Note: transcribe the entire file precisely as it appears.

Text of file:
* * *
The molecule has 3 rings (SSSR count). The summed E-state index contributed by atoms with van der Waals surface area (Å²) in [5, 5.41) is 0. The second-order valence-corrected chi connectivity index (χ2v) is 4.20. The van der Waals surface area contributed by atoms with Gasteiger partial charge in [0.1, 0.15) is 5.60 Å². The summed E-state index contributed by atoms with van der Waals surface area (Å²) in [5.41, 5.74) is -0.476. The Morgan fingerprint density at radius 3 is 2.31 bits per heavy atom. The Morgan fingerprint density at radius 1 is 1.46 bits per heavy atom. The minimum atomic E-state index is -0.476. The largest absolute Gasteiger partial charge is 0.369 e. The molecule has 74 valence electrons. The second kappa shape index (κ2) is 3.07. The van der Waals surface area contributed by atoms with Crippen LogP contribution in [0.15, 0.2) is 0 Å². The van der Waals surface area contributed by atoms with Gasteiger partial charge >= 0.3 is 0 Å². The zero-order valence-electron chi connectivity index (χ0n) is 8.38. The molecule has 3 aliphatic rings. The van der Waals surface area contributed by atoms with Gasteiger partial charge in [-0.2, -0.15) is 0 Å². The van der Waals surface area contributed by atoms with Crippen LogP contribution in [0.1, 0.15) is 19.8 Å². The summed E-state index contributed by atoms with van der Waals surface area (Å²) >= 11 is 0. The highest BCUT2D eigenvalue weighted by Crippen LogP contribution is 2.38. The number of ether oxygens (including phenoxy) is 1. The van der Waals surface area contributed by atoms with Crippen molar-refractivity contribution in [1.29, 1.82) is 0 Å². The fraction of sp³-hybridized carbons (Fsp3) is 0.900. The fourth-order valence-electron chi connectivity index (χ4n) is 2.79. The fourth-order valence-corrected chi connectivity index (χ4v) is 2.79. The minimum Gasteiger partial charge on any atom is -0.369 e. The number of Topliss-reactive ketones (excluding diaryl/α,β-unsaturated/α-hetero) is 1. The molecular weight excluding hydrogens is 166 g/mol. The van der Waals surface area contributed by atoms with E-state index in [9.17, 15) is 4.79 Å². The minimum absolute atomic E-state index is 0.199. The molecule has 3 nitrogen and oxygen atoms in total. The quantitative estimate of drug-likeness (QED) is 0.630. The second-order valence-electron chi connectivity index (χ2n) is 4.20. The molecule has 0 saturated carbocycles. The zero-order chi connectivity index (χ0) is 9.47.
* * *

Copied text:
The molecule has 3 rings (SSSR count). The summed E-state index contributed by atoms with van der Waals surface area (Å²) in [5, 5.41) is 0. The second-order valence-corrected chi connectivity index (χ2v) is 4.20. The van der Waals surface area contributed by atoms with Gasteiger partial charge in [0.1, 0.15) is 5.60 Å². The summed E-state index contributed by atoms with van der Waals surface area (Å²) in [5.41, 5.74) is -0.476. The Morgan fingerprint density at radius 3 is 2.31 bits per heavy atom. The Morgan fingerprint density at radius 1 is 1.46 bits per heavy atom. The minimum atomic E-state index is -0.476. The largest absolute Gasteiger partial charge is 0.369 e. The molecule has 74 valence electrons. The second kappa shape index (κ2) is 3.07. The van der Waals surface area contributed by atoms with Crippen LogP contribution in [0.15, 0.2) is 0 Å². The van der Waals surface area contributed by atoms with Gasteiger partial charge >= 0.3 is 0 Å². The zero-order valence-electron chi connectivity index (χ0n) is 8.38. The molecule has 3 aliphatic rings. The van der Waals surface area contributed by atoms with Gasteiger partial charge in [-0.2, -0.15) is 0 Å². The van der Waals surface area contributed by atoms with Crippen LogP contribution in [0.1, 0.15) is 19.8 Å². The summed E-state index contributed by atoms with van der Waals surface area (Å²) >= 11 is 0. The highest BCUT2D eigenvalue weighted by Crippen LogP contribution is 2.38. The number of ether oxygens (including phenoxy) is 1. The van der Waals surface area contributed by atoms with Crippen molar-refractivity contribution in [1.29, 1.82) is 0 Å². The fraction of sp³-hybridized carbons (Fsp3) is 0.900. The fourth-order valence-electron chi connectivity index (χ4n) is 2.79. The fourth-order valence-corrected chi connectivity index (χ4v) is 2.79. The minimum Gasteiger partial charge on any atom is -0.369 e. The number of Topliss-reactive ketones (excluding diaryl/α,β-unsaturated/α-hetero) is 1. The molecular weight excluding hydrogens is 166 g/mol. The van der Waals surface area contributed by atoms with E-state index in [9.17, 15) is 4.79 Å². The minimum absolute atomic E-state index is 0.199. The molecule has 3 nitrogen and oxygen atoms in total. The quantitative estimate of drug-likeness (QED) is 0.630. The second-order valence-electron chi connectivity index (χ2n) is 4.20. The molecule has 0 saturated carbocycles. The zero-order chi connectivity index (χ0) is 9.47.